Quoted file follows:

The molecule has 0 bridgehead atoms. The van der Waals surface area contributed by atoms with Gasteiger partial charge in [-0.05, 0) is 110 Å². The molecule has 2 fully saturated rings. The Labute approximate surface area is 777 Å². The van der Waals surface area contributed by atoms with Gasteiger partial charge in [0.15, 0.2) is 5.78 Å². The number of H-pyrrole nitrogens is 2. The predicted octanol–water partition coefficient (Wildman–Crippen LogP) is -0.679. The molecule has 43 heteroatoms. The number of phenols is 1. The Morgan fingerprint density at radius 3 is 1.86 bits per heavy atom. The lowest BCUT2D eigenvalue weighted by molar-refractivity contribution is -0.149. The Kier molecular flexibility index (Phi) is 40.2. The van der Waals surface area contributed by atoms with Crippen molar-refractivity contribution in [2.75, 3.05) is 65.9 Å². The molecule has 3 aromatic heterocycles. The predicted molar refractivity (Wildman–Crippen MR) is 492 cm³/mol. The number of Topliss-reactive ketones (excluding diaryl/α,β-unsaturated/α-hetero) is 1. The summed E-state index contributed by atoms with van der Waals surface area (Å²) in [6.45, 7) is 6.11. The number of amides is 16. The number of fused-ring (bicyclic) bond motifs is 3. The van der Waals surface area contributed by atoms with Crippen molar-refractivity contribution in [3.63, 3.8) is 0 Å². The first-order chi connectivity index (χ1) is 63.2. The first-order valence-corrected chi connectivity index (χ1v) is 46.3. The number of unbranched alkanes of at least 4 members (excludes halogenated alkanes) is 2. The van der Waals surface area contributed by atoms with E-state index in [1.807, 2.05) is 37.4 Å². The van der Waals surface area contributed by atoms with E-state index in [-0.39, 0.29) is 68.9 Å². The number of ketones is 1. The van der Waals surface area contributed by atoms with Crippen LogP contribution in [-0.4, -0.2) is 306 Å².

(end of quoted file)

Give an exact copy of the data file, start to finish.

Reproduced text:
The molecule has 0 bridgehead atoms. The van der Waals surface area contributed by atoms with Gasteiger partial charge in [-0.05, 0) is 110 Å². The molecule has 2 fully saturated rings. The Labute approximate surface area is 777 Å². The van der Waals surface area contributed by atoms with Gasteiger partial charge in [0.15, 0.2) is 5.78 Å². The number of H-pyrrole nitrogens is 2. The predicted octanol–water partition coefficient (Wildman–Crippen LogP) is -0.679. The molecule has 43 heteroatoms. The number of phenols is 1. The Morgan fingerprint density at radius 3 is 1.86 bits per heavy atom. The lowest BCUT2D eigenvalue weighted by molar-refractivity contribution is -0.149. The Kier molecular flexibility index (Phi) is 40.2. The van der Waals surface area contributed by atoms with Crippen molar-refractivity contribution in [2.75, 3.05) is 65.9 Å². The molecule has 3 aromatic heterocycles. The predicted molar refractivity (Wildman–Crippen MR) is 492 cm³/mol. The number of Topliss-reactive ketones (excluding diaryl/α,β-unsaturated/α-hetero) is 1. The summed E-state index contributed by atoms with van der Waals surface area (Å²) in [6.45, 7) is 6.11. The number of amides is 16. The number of fused-ring (bicyclic) bond motifs is 3. The van der Waals surface area contributed by atoms with Crippen molar-refractivity contribution in [3.63, 3.8) is 0 Å². The first-order chi connectivity index (χ1) is 63.2. The first-order valence-corrected chi connectivity index (χ1v) is 46.3. The number of unbranched alkanes of at least 4 members (excludes halogenated alkanes) is 2. The van der Waals surface area contributed by atoms with E-state index in [1.807, 2.05) is 37.4 Å². The van der Waals surface area contributed by atoms with E-state index in [-0.39, 0.29) is 68.9 Å². The number of ketones is 1. The van der Waals surface area contributed by atoms with Crippen LogP contribution in [-0.4, -0.2) is 306 Å².